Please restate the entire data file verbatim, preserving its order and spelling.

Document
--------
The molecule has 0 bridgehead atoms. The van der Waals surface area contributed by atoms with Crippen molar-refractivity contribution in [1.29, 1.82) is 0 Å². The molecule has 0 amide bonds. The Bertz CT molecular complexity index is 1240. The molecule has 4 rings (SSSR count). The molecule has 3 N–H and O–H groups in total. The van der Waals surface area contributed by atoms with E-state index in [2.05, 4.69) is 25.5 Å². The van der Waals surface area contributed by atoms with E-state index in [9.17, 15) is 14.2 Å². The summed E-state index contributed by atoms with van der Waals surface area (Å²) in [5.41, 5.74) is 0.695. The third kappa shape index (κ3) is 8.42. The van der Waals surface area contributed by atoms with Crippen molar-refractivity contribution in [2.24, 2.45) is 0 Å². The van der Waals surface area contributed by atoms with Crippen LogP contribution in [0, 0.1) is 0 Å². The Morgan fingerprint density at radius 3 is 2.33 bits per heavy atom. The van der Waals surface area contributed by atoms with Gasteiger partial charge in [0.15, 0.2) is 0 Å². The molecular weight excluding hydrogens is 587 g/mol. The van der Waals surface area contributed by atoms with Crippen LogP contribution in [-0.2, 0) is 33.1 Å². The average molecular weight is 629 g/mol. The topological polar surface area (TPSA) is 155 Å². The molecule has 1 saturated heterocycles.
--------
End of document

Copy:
The molecule has 0 bridgehead atoms. The van der Waals surface area contributed by atoms with Crippen molar-refractivity contribution in [1.29, 1.82) is 0 Å². The molecule has 0 amide bonds. The Bertz CT molecular complexity index is 1240. The molecule has 4 rings (SSSR count). The molecule has 3 N–H and O–H groups in total. The van der Waals surface area contributed by atoms with E-state index in [2.05, 4.69) is 25.5 Å². The van der Waals surface area contributed by atoms with E-state index in [9.17, 15) is 14.2 Å². The summed E-state index contributed by atoms with van der Waals surface area (Å²) in [5.41, 5.74) is 0.695. The third kappa shape index (κ3) is 8.42. The van der Waals surface area contributed by atoms with Crippen molar-refractivity contribution in [2.24, 2.45) is 0 Å². The van der Waals surface area contributed by atoms with Crippen LogP contribution in [0, 0.1) is 0 Å². The Morgan fingerprint density at radius 3 is 2.33 bits per heavy atom. The van der Waals surface area contributed by atoms with Gasteiger partial charge in [0.15, 0.2) is 0 Å². The molecular weight excluding hydrogens is 587 g/mol. The van der Waals surface area contributed by atoms with Crippen LogP contribution in [-0.2, 0) is 33.1 Å². The average molecular weight is 629 g/mol. The topological polar surface area (TPSA) is 155 Å². The molecule has 1 saturated heterocycles.